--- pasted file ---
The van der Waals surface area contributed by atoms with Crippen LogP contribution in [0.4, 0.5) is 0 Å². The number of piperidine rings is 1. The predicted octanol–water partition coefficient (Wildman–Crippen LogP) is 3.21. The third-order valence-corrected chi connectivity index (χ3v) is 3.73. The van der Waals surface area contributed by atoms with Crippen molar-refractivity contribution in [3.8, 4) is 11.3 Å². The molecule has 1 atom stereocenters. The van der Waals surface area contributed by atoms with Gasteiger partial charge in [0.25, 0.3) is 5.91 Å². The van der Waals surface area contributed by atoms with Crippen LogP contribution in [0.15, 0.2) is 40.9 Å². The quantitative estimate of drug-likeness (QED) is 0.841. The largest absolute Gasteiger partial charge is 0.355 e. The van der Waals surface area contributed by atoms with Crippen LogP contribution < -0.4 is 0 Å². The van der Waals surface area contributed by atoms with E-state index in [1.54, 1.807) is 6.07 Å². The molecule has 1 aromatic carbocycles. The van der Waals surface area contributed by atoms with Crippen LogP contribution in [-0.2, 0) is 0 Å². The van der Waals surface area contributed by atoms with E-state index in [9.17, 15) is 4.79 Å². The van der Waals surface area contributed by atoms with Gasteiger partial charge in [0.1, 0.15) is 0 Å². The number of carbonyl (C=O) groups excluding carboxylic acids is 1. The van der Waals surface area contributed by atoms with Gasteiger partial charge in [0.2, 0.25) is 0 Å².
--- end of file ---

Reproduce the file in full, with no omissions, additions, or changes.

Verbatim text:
The van der Waals surface area contributed by atoms with Crippen LogP contribution in [0.4, 0.5) is 0 Å². The number of piperidine rings is 1. The predicted octanol–water partition coefficient (Wildman–Crippen LogP) is 3.21. The third-order valence-corrected chi connectivity index (χ3v) is 3.73. The van der Waals surface area contributed by atoms with Crippen molar-refractivity contribution in [3.8, 4) is 11.3 Å². The molecule has 1 atom stereocenters. The van der Waals surface area contributed by atoms with Gasteiger partial charge in [0.25, 0.3) is 5.91 Å². The van der Waals surface area contributed by atoms with Crippen LogP contribution in [0.15, 0.2) is 40.9 Å². The quantitative estimate of drug-likeness (QED) is 0.841. The largest absolute Gasteiger partial charge is 0.355 e. The van der Waals surface area contributed by atoms with Crippen LogP contribution < -0.4 is 0 Å². The van der Waals surface area contributed by atoms with E-state index in [1.54, 1.807) is 6.07 Å². The molecule has 1 aromatic carbocycles. The van der Waals surface area contributed by atoms with Crippen LogP contribution in [-0.2, 0) is 0 Å². The van der Waals surface area contributed by atoms with E-state index in [9.17, 15) is 4.79 Å². The van der Waals surface area contributed by atoms with Gasteiger partial charge in [0.1, 0.15) is 0 Å². The number of carbonyl (C=O) groups excluding carboxylic acids is 1. The van der Waals surface area contributed by atoms with Gasteiger partial charge in [0.2, 0.25) is 0 Å².